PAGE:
Following this portion of the hearing, the rest of the committee members will be given five minutes each to ask questions, alternating between majority and minority.

While much of the evidence in the impeachment probe is already public — from Trump’s July 25 phone call with Zelensky to text messages among key players to hundreds of pages of closed-door testimony by top administration officials — lawmakers face a critical challenge in presenting the complex case to voters through televised hearings.

Trump has already dismissed the entire process as a politically driven “witch hunt,” and his administration has blocked several key officials from providing testimony and documents.

“Democrats in Washington would rather pursue outrageous hoaxes and delusional witch hunts which are going absolutely nowhere,” Trump said Tuesday during a speech to the Economic Club of New York. “Don’t worry about it.”

On Wednesday, Trump will meet with Turkish President Recep Tayyip Erdogan at the White House and hold a news conference that could serve as counterprogramming to the live impeachment hearings.

At the heart of the impeachment probe is one chief piece of evidence: the rough transcript of the July 25 call between Trump and Zelensky, which the White House released in late September.

In the call, Trump asks Zelensky for a “favor,” pressing the Ukrainian president to investigate the Bidens and a widely debunked conspiracy theory that Ukraine, not Russia, had interfered in the 2016 U.S. election. At stake at the time was a face-to-face meeting between the two leaders and potentially $391 million in congressionally appropriated military aid to Ukraine.

To Democrats, Trump’s mention of Biden and CrowdStrike — a reference to a debunked conspiracy theory that the Democratic National Committee server hacked in 2016 ended up in Ukraine — is tantamount to catching the president red-handed as he tried to push Zelensky into conducting investigations in exchange for releasing the long-awaited security assistance and securing a White House visit.

Republicans, however, argued in their memo that the transcript of that call is “fatal” to the Democrats’ argument, positing not only that it “shows no conditionality or evidence of pressure” but also that Trump and Zelensky subsequently “have both said there was no pressure on the call.”

“It’s hard to say we should impeach the president for holding up foreign aid when the transcript never mentioned aid,” Rep. Mark Meadows (R-N.C.), a Trump ally, said Tuesday.

Plus, Republicans argue, the security assistance eventually was released, after bipartisan pressure from lawmakers, and Trump met with Zelensky in September in New York without Ukraine announcing any investigations.

The Republican document indicates that the GOP will be pursuing a dual strategy of trying to isolate Trump from charges of wrongdoing while establishing that the actions Democrats argue are impeachable — holding back aid and diplomatic engagement over concerns about 2016 election interference and Hunter Biden’s position on the board of a Ukrainian energy company while his father was vice president — were legitimate because of Ukraine’s “history of pervasive corruption.”

In his memo, Schiff issued a warning to Republicans, however, that he will not tolerate that line of defense, in his admonition that the hearings “will not serve as venues for any Member to further the same sham investigations into the Bidens or into debunked conspiracies about 2016 U.S. election interference that President Trump pressed Ukraine to undertake for his personal political benefit.”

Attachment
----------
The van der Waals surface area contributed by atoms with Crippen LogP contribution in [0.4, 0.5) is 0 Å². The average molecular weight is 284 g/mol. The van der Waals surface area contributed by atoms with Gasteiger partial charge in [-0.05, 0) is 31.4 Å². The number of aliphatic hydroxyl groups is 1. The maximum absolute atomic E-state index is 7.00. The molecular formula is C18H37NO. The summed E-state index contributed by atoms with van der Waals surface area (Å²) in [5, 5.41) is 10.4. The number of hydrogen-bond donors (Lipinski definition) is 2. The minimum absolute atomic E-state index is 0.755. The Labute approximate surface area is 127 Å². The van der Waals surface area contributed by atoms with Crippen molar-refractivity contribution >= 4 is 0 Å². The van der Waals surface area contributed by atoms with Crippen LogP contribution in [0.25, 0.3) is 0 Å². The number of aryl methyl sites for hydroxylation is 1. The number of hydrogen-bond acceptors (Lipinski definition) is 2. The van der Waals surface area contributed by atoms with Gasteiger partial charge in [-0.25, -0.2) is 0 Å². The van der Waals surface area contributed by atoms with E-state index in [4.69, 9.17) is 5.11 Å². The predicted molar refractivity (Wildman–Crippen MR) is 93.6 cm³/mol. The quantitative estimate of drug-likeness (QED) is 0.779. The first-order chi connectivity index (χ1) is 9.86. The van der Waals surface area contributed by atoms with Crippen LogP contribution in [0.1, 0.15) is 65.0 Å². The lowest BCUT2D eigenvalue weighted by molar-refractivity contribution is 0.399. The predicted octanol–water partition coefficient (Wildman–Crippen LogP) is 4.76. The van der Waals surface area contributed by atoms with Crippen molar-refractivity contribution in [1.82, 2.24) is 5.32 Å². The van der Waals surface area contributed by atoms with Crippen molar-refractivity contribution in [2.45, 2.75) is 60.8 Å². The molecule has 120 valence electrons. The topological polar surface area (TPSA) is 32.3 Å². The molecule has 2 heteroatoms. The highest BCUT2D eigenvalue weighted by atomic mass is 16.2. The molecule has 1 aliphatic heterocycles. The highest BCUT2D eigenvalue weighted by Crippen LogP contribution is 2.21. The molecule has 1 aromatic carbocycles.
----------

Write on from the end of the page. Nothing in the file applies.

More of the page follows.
Schiff also warned the GOP against using the process to “threaten, intimidate or retaliate against the whistleblower” — an individual whom Republicans have sought, unsuccessfully, to call as a witness in the impeachment probe.

The issue of GOP-sought witnesses, including the whistleblower and Hunter Biden, had become a sore subject for Republican lawmakers, who complained Tuesday that Schiff had yet to respond to their weekend request for witnesses who they think will help acquit Trump.

But Schiff announced late Tuesday that he would agree to some of the Republicans’ suggestions, including their request to call to testify Kurt Volker, the former special envoy to Ukraine; Tim Morrison, a former White House national security aide; and David Hale, the State Department’s third-ranking official. While these witnesses have agreed with many of the facts laid out by Taylor, Kent and others, they have played down suggestions that trump was involved in a quid pro quo.

Schiff also announced that Gordon Sondland, the U.S. ambassador to the European Union, will testify next week. After first denying in a closed hearing before lawmakers that there was any quid pro quo being sought from the Ukrainians, he later updated his testimony to say he believed there had been.

The dispute between Republicans and Democrats over what constitutes a legitimate line of argument will probably boil over into an overall public spat about the legitimacy of the impeachment inquiry, which Democrats have been defending against GOP accusations of unfairness since the process began.

Democrats spent much of Tuesday preparing for how they would tag-team with lawyers and one another, in the unique format that will govern the impeachment hearings.

“This is a time for members to take their oversized egos and put them in the foot locker,” Rep. Mike Quigley (D-Ill.) said before heading into a practice session. “This isn’t about any member; this is about the most important testimony they’re going to have here, probably in their lifetime.”

Colby Itkowitz contributed to this report.